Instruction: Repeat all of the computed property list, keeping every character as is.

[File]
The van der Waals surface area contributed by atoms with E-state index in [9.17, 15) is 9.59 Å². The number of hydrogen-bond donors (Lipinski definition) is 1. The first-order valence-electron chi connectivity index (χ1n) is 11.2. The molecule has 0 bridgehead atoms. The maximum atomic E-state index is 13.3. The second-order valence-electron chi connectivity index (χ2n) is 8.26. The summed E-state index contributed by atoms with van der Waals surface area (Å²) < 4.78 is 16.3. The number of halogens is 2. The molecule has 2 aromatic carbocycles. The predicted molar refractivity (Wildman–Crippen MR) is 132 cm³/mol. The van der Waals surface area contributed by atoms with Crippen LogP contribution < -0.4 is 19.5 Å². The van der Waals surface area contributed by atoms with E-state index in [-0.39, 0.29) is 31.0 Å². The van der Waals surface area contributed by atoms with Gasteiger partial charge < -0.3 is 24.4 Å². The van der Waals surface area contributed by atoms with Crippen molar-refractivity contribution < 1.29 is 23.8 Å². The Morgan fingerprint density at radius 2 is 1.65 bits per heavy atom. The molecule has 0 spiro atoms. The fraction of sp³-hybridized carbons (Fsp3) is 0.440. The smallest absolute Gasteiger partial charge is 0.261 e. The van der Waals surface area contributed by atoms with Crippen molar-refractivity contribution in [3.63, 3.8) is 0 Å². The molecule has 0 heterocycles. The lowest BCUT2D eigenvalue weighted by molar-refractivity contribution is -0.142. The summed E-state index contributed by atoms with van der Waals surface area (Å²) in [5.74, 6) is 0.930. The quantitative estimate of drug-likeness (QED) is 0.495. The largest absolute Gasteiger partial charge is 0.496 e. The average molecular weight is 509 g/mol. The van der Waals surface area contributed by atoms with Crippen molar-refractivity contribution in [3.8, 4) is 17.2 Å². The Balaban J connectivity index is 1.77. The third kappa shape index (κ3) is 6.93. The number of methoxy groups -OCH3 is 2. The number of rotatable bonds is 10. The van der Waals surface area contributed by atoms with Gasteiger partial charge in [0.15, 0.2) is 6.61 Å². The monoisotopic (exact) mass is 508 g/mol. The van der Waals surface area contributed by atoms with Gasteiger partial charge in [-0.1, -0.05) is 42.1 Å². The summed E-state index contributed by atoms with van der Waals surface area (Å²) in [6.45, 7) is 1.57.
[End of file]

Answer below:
The van der Waals surface area contributed by atoms with E-state index in [9.17, 15) is 9.59 Å². The number of hydrogen-bond donors (Lipinski definition) is 1. The first-order valence-electron chi connectivity index (χ1n) is 11.2. The molecule has 0 bridgehead atoms. The maximum atomic E-state index is 13.3. The second-order valence-electron chi connectivity index (χ2n) is 8.26. The summed E-state index contributed by atoms with van der Waals surface area (Å²) < 4.78 is 16.3. The number of halogens is 2. The molecule has 2 aromatic carbocycles. The predicted molar refractivity (Wildman–Crippen MR) is 132 cm³/mol. The van der Waals surface area contributed by atoms with Crippen LogP contribution < -0.4 is 19.5 Å². The van der Waals surface area contributed by atoms with E-state index in [-0.39, 0.29) is 31.0 Å². The van der Waals surface area contributed by atoms with Gasteiger partial charge < -0.3 is 24.4 Å². The van der Waals surface area contributed by atoms with Crippen molar-refractivity contribution < 1.29 is 23.8 Å². The Morgan fingerprint density at radius 2 is 1.65 bits per heavy atom. The molecule has 0 spiro atoms. The fraction of sp³-hybridized carbons (Fsp3) is 0.440. The smallest absolute Gasteiger partial charge is 0.261 e. The van der Waals surface area contributed by atoms with Crippen molar-refractivity contribution in [3.63, 3.8) is 0 Å². The molecule has 0 heterocycles. The lowest BCUT2D eigenvalue weighted by molar-refractivity contribution is -0.142. The summed E-state index contributed by atoms with van der Waals surface area (Å²) in [5.74, 6) is 0.930. The quantitative estimate of drug-likeness (QED) is 0.495. The largest absolute Gasteiger partial charge is 0.496 e. The average molecular weight is 509 g/mol. The van der Waals surface area contributed by atoms with Crippen molar-refractivity contribution in [3.8, 4) is 17.2 Å². The Balaban J connectivity index is 1.77. The third kappa shape index (κ3) is 6.93. The number of methoxy groups -OCH3 is 2. The number of rotatable bonds is 10. The van der Waals surface area contributed by atoms with Gasteiger partial charge in [0.15, 0.2) is 6.61 Å². The monoisotopic (exact) mass is 508 g/mol. The van der Waals surface area contributed by atoms with Gasteiger partial charge in [-0.1, -0.05) is 42.1 Å². The summed E-state index contributed by atoms with van der Waals surface area (Å²) in [6.45, 7) is 1.57.